Chris Miles: Yeah, and it really became a win-win-win, because even for the client I referred then, I would tell them what to do with their mortgage so they could put in other investments so that those investments could then pay for their mortgage payment. This, of course, with real estate hard money and things like that. And when we were doing that, people say, “Cool, where would I get the mortgage?” I’m like, “Go talk to this guy,” and that was it. It was served up on a silver platter for him, so he loved it, and they loved it because they got serviced really well by him, because he was a good guy, full of integrity, did always what was best, which I really appreciated too, and it was great. It was one of those things I’d never fathom could work. Again, I didn’t have an official business. Remember, I quit being a financial advisor, I’ve vowed never to talk about money. The problem was there were still people asking me some questions, because they noticed that my life was changing from a financial standpoint as well, and I was just different. So it wasn’t the same person.

Joe Fairless: So when you were 28, you had the residual income from referrals with your clients that you sent to the person you were working with to actually fulfill the mortgages. On the single-family home, you had two of those. I don’t imagine those are spitting off a whole lot of income. How much per house were they?

Chris Miles: It was only about $1,000, total.

Joe Fairless: That’s still pretty good for a single-family house. $500 a month. Okay, and were any other income sources at the age of 28?

Chris Miles: That was it. I’m trying to remember if I had a hard money loan or not. I might have had something there but no, I mean, it was mostly just real estate, and then just those random referrals that I would send along… But it was like one referral a month, you’re adding up to a couple thousand bucks a month just there too, and so I was making $4,000 or $5,000 a month total between the two.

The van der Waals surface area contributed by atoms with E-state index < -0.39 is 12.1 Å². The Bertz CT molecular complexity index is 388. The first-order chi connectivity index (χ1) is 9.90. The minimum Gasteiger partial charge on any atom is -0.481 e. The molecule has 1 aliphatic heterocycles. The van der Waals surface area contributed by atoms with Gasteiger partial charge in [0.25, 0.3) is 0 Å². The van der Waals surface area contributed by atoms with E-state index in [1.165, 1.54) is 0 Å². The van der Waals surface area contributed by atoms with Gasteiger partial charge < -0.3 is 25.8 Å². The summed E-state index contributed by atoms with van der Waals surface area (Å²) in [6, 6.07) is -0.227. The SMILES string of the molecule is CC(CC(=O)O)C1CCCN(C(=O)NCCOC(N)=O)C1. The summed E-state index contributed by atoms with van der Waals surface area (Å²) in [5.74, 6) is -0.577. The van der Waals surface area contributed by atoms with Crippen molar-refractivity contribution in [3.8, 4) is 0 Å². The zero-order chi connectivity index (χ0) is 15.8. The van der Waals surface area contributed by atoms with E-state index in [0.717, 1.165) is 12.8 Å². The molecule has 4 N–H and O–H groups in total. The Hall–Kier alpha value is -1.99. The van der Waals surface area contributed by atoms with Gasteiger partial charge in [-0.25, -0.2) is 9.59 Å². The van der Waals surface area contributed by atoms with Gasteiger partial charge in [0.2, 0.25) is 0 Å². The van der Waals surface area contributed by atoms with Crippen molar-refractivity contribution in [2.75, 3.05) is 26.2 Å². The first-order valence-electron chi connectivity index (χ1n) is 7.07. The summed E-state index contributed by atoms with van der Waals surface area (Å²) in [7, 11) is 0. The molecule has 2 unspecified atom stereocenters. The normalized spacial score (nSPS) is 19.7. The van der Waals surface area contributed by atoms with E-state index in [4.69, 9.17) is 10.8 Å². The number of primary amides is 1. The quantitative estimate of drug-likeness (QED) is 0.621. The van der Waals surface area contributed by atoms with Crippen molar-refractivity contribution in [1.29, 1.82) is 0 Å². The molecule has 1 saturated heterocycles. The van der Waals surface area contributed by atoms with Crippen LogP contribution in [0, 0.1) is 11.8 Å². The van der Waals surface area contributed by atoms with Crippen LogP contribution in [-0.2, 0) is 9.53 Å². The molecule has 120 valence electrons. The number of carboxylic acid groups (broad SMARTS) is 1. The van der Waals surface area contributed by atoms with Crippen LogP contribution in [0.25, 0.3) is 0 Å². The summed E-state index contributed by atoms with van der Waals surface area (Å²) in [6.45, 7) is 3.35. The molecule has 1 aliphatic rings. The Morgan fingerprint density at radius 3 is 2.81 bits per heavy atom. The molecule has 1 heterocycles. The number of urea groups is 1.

Joe Fairless: Wow. So you were making $3000 plus per month on just the referrals. Wow. Okay, alright. So that was 28; I know that’s not yesterday. So then what happened?

Chris Miles: Then, of course, I started partnering up with some guys that were also out of the rat race themselves. They said, “Hey, we want to start a company, teach people how to get out of the rat race.” This is the end of 2006. I was at that point– I was spending the last six months trying to find purpose, because most people don’t realize, when you actually get to the point where you’re financially independent, you start to ask yourself, “Well, now what? I got there, what’s the next thing for me?” I almost opened up some dance studios and stuff, but something didn’t feel quite right. My gut was telling me, “Don’t do that,” and then I had some guys say, “Hey–”

Joe Fairless: Just so I’m making sure I’m tracking right, if your expenses were about $4000, you’re bringing in about $4,000 to $5,000, it didn’t seem like you had much money to invest for dance studios or anything else… Or was there another chunk of money coming from somewhere else?

Chris Miles: When I got there, I was like, “Well, now what?” because I didn’t know what to do. At the time, I was also doing stock coaching, ironically, which I’m anti-stock market now… But I was teaching people about how to trade in the stock market at a hard time. So I was making $6,000 a month doing that.

Joe Fairless: Oh, there we go there. There’s that.

Chris Miles: So that’s where it became gravy. So that helped boost up money I can invest and use during that period of time. Yeah, I appreciate you saying that. I always forget that detail.

Joe Fairless: Maybe, you conveniently blocked it out because you don’t like stock investing.

Chris Miles: [laughs] Exactly. I’m grateful for because it gave me a lot of perspective, but it’s definitely not something like, “Oh yeah, I’m gonna totally do that again.” I was doing that because I didn’t know what to do next. So I just kept doing what I was doing before, but I was looking for something else, and that’s when that opportunity came up and they said, “Hey, why don’t you work with us? Leave your house, work with us in an actual office again.” I was like, “Ugh. Ugh, I’ve gotta work in an office? This sucks. Alright.” I see the mission, I see the vision, it sounds awesome, I love teaching; that, I feel like, is my calling overall, is to teach. So yeah, I did that, and funny enough, we were actually focused on people that were real estate investors, helping them get out of the rat race.